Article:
One of the common themes in police procedural crime fiction, particularly English crime fiction, is class conflict between members of the police squad. Usually this plays out as a superior officer from the upper classes has to deal with a more blue collar detective on his or her team. This theme allows the writer to explore the distinctions between social classes, and the reactions of these different classes to crimes.
In his Dalziel and Pascoe novels, Reginald Hill turns this tradition on its head, to great effect. Here, Detective Inspector Pascoe, the junior officer, is more refined. He is careful of people’s feelings, and less cynical about human nature and the nature of police work. His boss, Detective Superintendent Andy Dalziel, can be coarse, overbearing, and crude. He is blunt-spoken, and prone to be violent when he feels that it is necessary. Dalziel treats both his officers and the public with a genial contempt that often gets him into trouble.
Despite these differences, Dalziel and Pascoe work well together, and over the course of the novels they develop not only a strong professional relationship but also a close friendship. One of the delights of these novels is the development of the characters over time. This is true not only of the two main protagonists, but also of the array of other characters whose presence is essential to the success of the stories. These novels are as much about the lives of the characters as they are about the solution of a crime. The home lives of the both Dalziel and Pascoe, and their colleagues, are portrayed with thought, and the characters’ private lives are reflected in their work. Of particular interest, both to the reader and to the series, is Pascoe’s marriage to a Ellie, a strong-willed teacher and writer.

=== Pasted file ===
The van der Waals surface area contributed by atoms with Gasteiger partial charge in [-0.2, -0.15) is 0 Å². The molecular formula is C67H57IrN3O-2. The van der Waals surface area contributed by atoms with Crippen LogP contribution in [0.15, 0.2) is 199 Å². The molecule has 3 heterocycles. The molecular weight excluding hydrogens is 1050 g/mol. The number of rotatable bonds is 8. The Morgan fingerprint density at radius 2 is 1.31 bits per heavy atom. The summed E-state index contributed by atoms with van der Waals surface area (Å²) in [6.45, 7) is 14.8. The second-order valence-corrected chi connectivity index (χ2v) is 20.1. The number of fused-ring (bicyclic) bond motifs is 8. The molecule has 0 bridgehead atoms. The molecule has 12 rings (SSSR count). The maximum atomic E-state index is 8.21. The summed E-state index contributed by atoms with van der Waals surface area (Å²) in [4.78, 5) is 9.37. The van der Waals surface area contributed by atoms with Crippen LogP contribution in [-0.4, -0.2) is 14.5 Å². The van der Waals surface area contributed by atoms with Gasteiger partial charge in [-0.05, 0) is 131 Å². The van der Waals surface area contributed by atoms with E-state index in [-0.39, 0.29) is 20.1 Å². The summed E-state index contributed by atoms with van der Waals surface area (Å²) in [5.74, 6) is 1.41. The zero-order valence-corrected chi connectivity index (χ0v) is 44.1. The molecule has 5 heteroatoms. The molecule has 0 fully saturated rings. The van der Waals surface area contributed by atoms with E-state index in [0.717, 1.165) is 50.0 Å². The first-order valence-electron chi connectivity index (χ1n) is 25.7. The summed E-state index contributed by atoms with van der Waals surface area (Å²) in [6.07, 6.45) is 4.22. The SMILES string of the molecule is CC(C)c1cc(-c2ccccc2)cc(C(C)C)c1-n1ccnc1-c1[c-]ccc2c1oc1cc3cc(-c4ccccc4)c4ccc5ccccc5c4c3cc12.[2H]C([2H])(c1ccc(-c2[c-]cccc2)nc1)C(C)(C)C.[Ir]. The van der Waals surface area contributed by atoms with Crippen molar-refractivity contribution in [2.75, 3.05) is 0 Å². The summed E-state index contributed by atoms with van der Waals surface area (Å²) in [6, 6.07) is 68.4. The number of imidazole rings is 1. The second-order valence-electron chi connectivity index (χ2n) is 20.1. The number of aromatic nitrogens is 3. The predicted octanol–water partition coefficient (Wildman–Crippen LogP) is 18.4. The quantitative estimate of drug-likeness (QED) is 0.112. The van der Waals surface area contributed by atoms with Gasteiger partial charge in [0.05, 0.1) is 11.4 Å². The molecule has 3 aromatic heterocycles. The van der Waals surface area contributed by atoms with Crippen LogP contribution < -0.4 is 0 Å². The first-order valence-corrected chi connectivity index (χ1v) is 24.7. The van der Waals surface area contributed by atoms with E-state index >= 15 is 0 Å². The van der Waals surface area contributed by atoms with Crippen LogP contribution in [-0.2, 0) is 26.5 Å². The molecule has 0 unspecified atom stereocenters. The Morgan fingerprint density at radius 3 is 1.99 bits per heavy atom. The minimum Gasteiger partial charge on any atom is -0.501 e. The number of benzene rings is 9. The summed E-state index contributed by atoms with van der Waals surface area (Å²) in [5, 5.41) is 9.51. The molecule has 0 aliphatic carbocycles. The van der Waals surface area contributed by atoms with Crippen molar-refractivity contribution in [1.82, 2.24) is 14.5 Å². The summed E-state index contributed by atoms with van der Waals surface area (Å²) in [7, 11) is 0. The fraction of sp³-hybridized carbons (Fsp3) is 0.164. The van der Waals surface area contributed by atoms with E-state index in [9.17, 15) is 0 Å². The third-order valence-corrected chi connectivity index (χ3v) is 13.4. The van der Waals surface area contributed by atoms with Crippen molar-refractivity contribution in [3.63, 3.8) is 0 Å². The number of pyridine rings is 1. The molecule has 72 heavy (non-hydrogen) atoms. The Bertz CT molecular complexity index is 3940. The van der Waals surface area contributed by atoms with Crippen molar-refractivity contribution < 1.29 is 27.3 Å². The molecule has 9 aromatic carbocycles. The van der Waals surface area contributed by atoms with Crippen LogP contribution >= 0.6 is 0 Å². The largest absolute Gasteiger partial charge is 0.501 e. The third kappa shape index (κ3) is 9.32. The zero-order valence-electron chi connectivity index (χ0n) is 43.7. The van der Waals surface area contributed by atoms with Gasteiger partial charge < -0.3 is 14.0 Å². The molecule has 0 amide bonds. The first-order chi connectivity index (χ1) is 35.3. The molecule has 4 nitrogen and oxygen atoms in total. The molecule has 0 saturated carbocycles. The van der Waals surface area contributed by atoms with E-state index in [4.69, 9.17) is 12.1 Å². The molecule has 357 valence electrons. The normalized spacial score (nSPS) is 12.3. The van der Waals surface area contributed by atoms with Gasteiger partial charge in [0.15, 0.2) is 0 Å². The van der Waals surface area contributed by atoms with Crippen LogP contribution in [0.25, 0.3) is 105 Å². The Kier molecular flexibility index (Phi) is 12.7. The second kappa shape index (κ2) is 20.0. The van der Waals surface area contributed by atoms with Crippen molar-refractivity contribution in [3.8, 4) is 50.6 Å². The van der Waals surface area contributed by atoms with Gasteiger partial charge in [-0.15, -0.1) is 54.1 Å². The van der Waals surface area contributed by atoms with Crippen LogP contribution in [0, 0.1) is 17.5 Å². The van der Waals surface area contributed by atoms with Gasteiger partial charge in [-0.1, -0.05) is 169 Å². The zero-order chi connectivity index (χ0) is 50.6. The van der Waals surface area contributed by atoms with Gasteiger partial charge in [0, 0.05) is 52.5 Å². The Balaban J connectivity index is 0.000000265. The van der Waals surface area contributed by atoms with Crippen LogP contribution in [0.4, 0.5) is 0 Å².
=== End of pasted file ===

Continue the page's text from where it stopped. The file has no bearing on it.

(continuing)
In many of the stories, the past intrudes on the present, particularly in the investigation of the crime. Although these novels would not be classified as “humorous mysteries,” the seriousness of the story is at times leavened by the dialogue. Hill has an ear for a funny turn of phrase, and Dalziel is never one to turn down the opportunity for a cuttingly humorous remark. There are elements of psychological thriller here as well as occasional nods to the supernatural. Both of these elements are present in A Killing Kindness, which finds the murder team investigating a series of stranglings in their Yorkshire territory.
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